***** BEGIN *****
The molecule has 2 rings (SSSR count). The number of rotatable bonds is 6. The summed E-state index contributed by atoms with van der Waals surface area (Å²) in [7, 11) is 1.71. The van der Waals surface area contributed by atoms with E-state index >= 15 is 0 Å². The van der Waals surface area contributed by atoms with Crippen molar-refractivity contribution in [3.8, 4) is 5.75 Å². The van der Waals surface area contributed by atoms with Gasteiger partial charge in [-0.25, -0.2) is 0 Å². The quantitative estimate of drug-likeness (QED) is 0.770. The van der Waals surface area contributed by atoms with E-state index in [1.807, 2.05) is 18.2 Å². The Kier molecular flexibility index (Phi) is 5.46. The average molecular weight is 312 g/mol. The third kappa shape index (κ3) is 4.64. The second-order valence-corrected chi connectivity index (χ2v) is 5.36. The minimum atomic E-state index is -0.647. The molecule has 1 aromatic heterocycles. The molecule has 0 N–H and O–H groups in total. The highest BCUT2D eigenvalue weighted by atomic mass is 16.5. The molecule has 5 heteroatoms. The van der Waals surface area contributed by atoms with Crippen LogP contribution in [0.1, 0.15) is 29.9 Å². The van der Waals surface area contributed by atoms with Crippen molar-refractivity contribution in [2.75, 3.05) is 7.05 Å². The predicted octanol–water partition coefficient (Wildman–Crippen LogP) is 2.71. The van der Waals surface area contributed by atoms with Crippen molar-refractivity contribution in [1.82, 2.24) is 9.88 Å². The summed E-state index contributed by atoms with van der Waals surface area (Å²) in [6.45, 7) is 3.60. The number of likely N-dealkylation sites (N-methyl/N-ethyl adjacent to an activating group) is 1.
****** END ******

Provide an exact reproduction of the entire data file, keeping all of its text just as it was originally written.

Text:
The molecule has 2 rings (SSSR count). The number of rotatable bonds is 6. The summed E-state index contributed by atoms with van der Waals surface area (Å²) in [7, 11) is 1.71. The van der Waals surface area contributed by atoms with E-state index >= 15 is 0 Å². The van der Waals surface area contributed by atoms with Crippen molar-refractivity contribution in [3.8, 4) is 5.75 Å². The van der Waals surface area contributed by atoms with Gasteiger partial charge in [-0.25, -0.2) is 0 Å². The quantitative estimate of drug-likeness (QED) is 0.770. The van der Waals surface area contributed by atoms with E-state index in [1.807, 2.05) is 18.2 Å². The Kier molecular flexibility index (Phi) is 5.46. The average molecular weight is 312 g/mol. The third kappa shape index (κ3) is 4.64. The second-order valence-corrected chi connectivity index (χ2v) is 5.36. The minimum atomic E-state index is -0.647. The molecule has 1 aromatic heterocycles. The molecule has 0 N–H and O–H groups in total. The highest BCUT2D eigenvalue weighted by atomic mass is 16.5. The molecule has 5 heteroatoms. The van der Waals surface area contributed by atoms with Crippen LogP contribution in [0.1, 0.15) is 29.9 Å². The van der Waals surface area contributed by atoms with Crippen molar-refractivity contribution in [2.75, 3.05) is 7.05 Å². The predicted octanol–water partition coefficient (Wildman–Crippen LogP) is 2.71. The van der Waals surface area contributed by atoms with Crippen molar-refractivity contribution in [1.82, 2.24) is 9.88 Å². The summed E-state index contributed by atoms with van der Waals surface area (Å²) in [6.45, 7) is 3.60. The number of likely N-dealkylation sites (N-methyl/N-ethyl adjacent to an activating group) is 1.